Memorandum submitted by the Air Quality Management Resource Centre, University of the West of England, Bristol (AQ07)


This letter constitutes a response to the Environmental Audit Committee's call for evidence on air quality. The key points made in our response can be summarised as follows:

Over the last decade, the UK's Local Air Quality Management regime has identified a very large number of air pollution 'hotspots' that were unforeseen. In this regard the Review and Assessment part of the LAQM process can be considered as a major policy success.

The LAQM process has not been as successful at controlling or mitigating air pollution problems as it has been at identifying them. A number of key reasons lie behind this. They include a lack of political priority and other drivers for action at a local authority level, a tendency for policies at a national level to focus on technical measures and not adequately support potential measures at a local level, and a continuing growth in road traffic on urban networks that are unable to cope with the traffic flows (both in terms of congestion and having characteristics that prevent the dispersion of the consequent pollution).

Air quality has not been effectively integrated within policies concerning transport, spatial planning or health at either local or national levels and this has led to it failing to be given due regard in these areas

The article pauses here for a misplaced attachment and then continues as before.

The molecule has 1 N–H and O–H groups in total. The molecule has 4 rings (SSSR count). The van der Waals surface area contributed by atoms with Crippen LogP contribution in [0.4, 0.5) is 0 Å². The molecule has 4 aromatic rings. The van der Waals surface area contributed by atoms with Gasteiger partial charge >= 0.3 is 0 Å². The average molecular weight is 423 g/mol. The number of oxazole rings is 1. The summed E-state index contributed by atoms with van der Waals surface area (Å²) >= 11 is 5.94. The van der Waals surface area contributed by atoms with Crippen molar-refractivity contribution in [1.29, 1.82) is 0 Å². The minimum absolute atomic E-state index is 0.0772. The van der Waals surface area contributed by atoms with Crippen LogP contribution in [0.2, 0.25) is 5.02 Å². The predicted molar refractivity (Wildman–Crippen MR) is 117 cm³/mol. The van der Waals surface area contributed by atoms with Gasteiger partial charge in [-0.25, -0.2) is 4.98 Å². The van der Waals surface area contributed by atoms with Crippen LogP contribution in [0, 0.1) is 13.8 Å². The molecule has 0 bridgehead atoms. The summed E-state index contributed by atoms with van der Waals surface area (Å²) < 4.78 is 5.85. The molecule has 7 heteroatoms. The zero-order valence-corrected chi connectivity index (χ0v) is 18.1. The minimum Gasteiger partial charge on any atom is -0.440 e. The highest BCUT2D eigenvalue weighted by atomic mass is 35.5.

About the Air Quality Management Resource Centre at UWE, Bristol

1. The AQMRC is based at the University of the West of England, Bristol and was formed in 1998. Since 1999, it has (in partnership with Air Quality Consultants Ltd.) held a contract with Defra (and formerly with DETR) for undertaking management tasks in relation to the Local Air Quality Management process. These tasks include:

the appraisal of local authority Review and Assessment reports

the management of archives of reports and Air Quality Management Area orders,

the maintenance of databases to record and track these documents and other elements and indicators of progress within the LAQM system

the operation of a telephone, email and internet based helpdesk service to help local authorities with their work, and

support in the writing and updating of official guidance for Defra and the Devolved Administrations.

2. In addition to the LAQM contract with Defra and the Devolved Administrations, AQMRC has also carried out a wide-range of other LAQM work for UK local authorities. This has included carrying out and providing assistance for review and assessment work and air quality action planning, support and facilitation for consultation and engagement exercises with the public and other key stakeholders, and training provision to enhance capability and capacity, specifically for LAQM but also in related areas of air pollution, climate change, and land-use and transport planning. AQMRC has a significant research background based on air quality management funded by prestigious research organisations including ESRC, NERC and EPSRC. This has generated an extensive peer reviewed publications list, and has allowed the development of a renowned track record in supervising and examining PhD students in the field of LAQM. AQMRC was also instrumental in the design and development of the Institute of Air Quality Management in order to promote and support the increasing number of professionals working in this field.